The Darfur Low-Smoke Stoves Project, launched in 2007 as a collaboration between Carbon Clear and Practical Action, a UK-based NGO, demonstrates how carbon finance can reduce greenhouse gas (GHG) emissions and improve livelihoods in an area of Sudan where conflict, climate change, drought and desertification are already a fact of life.
Lighthouse Projects are part of the UN’s Momentum for Change initiative which aims to highlight action on climate change through grass roots projects that also demonstrate wider economic, social and environmental issues. Through schemes such as the Darfur Low-Smoke Stove Project, Momentum for Change aims to show that climate action is achievable and economically attractive, encouraging decision makers and the public to support immediate and ambitious climate action.
The Low-Smoke Stoves Project creates an opportunity for families in North Darfur to replace their traditional wood and charcoal fires with modern, energy efficient and clean-burning LPG cookstoves. According to the World Health Organization, indoor smoke from burning solid fuels can expose women and young children to pollution 100 times higher than acceptable levels. WLPGA observer member The Global Alliance for Clean Cookstoves notes that cooking with LP Gas reduces most key pollutants by over 95%, and reduces energy consumption by 50%-70%.
Participating households sign up to a microfinance initiative funded by Carbon Clear and managed by a local community group, the Women’s Development Association Network. The microfinance programme provides loans for families who otherwise would not be able to afford the relatively high initial cost of the LPG stoves and canisters. Repayment rates are in excess of 90%. Carbon Clear recovers its project investment costs through the sale of carbon credits.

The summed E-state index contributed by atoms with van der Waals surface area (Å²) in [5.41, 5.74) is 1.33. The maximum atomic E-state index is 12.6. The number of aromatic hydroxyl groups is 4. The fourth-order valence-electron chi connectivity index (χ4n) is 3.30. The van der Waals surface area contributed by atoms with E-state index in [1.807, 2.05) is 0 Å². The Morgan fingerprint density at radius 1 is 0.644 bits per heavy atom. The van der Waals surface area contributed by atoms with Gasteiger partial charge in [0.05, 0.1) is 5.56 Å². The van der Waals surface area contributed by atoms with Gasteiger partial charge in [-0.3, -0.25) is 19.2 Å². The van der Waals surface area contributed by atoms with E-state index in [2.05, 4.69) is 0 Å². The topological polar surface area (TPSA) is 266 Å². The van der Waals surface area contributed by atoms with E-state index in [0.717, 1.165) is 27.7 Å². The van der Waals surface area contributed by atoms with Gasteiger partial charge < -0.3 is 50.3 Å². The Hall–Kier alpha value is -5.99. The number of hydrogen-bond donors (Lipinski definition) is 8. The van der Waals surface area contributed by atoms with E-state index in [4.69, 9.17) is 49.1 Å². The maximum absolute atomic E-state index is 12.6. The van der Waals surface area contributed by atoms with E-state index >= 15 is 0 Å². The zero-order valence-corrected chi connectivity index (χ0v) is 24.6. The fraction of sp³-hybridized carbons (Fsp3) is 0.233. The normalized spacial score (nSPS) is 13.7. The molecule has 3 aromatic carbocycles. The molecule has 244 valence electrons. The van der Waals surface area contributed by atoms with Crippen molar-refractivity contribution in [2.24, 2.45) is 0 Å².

Mark Chadwick, CEO of Carbon Clear said: “We are honoured that the Darfur Low Smoke Stoves project has been recognised by the UNFCCC as a Lighthouse Project. The programme delivers multiple, tangible benefits to communities that are directly impacted by climate change every day and is a fantastic example of how a collaborative initiative can reduce GHG emissions as well as having other health, economic and environmental benefits.”
Paul Smith Lomas, International Director, Practical Action said: “Practical Action are delighted to be receiving this important award on behalf of the community of El Fasher, Sudan and the Women’s Development Association Network. Too many people still don’t know that smoke is a bigger killer of women and children in developing countries than malaria. In Sudan thousands of women and children have benefitted from this project and now have a home which is virtually smoke free. But it is also recognition of the fact that clean cook stoves in their own right can make an important contribution in the fight against climate change, which like smoke also impacts most on the poorest people”.
The project has proven popular with low-income households, and the project team has plans to replicate the model elsewhere in the country to bring the benefits of clean energy to tens of thousands more families. In partnership with Practical Action, Carbon Clear aims to deliver 10,000 cookstoves to the communities of El Fasher, Sudan, which will save over 300,000 tonnes of carbon dioxide equivalent over 10 years.
WLPGA has produced an Exceptional Energy Case Study on the project which can be accessed at www.exceptionalenergy.com (https://www.wlpga.org/wp-content/uploads/2015/09/bringing-low-smoke-cookstoves-to-darfur-sudan.pdf
For more information contact Rachel Hunger, Communications Manager, Carbon Clear (email@example.com)